Despite the title, Newton Knight – rather than the State of Jones – is the true central character, which forms both a strength and a weakness to the book. The strength is that a biographical figure serving as focal point often enriches an unfolding historical narrative. The weakness in this case is that the perspective is often severely delimited to that figure, which diminishes the wider view. The authors introduce us to Newton Knight in 1921, interviewed in the twilight of his days by journalist Meigs Frost. It is hard to know what to make of him, especially since much of what is known about him is derived from his reminisces and those partisans who were loyal to him. Was he a heroic figure with a strong moral core and loyalty to an unwavering ideological outlook? Or was he rather an opportunistic scalawag, a narcissistic self-serving outlaw that constructed his ethical framework entirely to suit his own interests? He seems to be a bit of both, and to their credit Jenkins and Stauffer largely tell the story as they have it and leave it to the reader to pass judgment, although overall Knight tends to come off as more of a sympathetic figure than not in the course of this account.
Newton Knight was apparently a larger than life character, imposing both physically by his great stature and otherwise by the strength of his disposition, which encompassed a devotion to his Baptist “primitive” faith, a personal aversion to alcohol and a moral opposition to slavery. Knight, like many others in Jones County, was a poor white dirt farmer who had little sympathy for the Confederate cause, especially because of his anti-slavery views. Nevertheless, as the draft loomed, he joined the army and served as both soldier and hospital orderly. His service did not last long. Disillusioned, he deserted and teamed up with other Unionists as a guerrilla fighter, leading the “Knight Company,” the genesis of the forces that eventually broke Jones County off from the CSA and what was later more or less formalized as the “Free State of Jones.”
Naturally, pro-Confederates viewed Knight and his band as traitors. And while the reader may be sympathetic to Knight’s cause, it is often difficult not to wince at his methods, which as a guerrilla frequently eschewed the rules of war to include bushwhacking and the assassination of opponents, in and out of uniform. Also, it becomes increasingly ambiguous whether Knight was really fighting for any cause other than what best suited Newton Knight.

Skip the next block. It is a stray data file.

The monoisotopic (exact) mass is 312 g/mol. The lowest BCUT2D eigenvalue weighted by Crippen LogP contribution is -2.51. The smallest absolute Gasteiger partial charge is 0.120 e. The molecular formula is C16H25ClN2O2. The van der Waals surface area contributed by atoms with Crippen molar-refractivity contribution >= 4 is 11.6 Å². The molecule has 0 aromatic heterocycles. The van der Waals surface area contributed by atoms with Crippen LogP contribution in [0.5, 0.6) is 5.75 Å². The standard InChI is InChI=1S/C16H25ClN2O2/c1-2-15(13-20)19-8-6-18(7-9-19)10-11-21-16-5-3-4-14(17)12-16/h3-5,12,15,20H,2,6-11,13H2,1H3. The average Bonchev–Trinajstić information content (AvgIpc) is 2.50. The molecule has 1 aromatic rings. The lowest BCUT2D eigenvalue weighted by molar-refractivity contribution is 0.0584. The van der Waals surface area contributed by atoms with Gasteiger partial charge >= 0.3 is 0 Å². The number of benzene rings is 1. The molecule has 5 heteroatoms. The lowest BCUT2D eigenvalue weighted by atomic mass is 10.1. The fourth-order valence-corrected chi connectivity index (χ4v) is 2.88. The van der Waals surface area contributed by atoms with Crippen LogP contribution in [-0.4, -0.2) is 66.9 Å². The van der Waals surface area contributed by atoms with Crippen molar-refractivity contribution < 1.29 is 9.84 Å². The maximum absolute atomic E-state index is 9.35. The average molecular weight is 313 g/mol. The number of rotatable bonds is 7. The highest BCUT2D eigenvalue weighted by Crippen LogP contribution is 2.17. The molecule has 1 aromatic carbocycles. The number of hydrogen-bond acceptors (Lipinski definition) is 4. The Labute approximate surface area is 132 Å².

Knight differed from the majority of southern Unionists not only in his opposition to secession but also in his stand against slavery and his views on African-Americans, which encompassed not only abolition but a kind of equality which would have been viewed at the time as extremely radical, north or south. Knight, who was married and had multiple children with his Caucasian wife, also became involved with an African-American former slave named Rachel with whom he sired many more children. While it was hardly unusual for southern white men to consort with black women in the antebellum era – slaveholders including such notable figures as Jefferson commonly (if hardly publicly) had slave concubines that they impregnated – Knight went a giant step further as he eventually also took Rachel to be his wife, and came to treat all of his offspring and various relatives, white and black, as full equals. This story spills over into the post-war period, with Knight serving as a despised Republican officeholder in the Reconstruction era. This is perhaps the most captivating part of the book, as the “Free State of Jones” is left in the dust and we observe the tragedy in microcosm in eastern Mississippi as the south loses the war but essentially wins the peace, as Reconstruction gives way to Redemption, as the brief experiment of attempts at equality end ruthlessly as African-Americans are murdered, terrorized, dehumanized and turned into second-class citizens for a century to come. Yet, somehow Newton Knight not only weathers the calamities about him but thrives, carving out his own enclave for his ever expanding inter-racial family, which somewhat uncomfortably intermarries amongst themselves. Hero or villain or a blend of the two, Newton Knight remained a fascinating and singular character throughout his long life.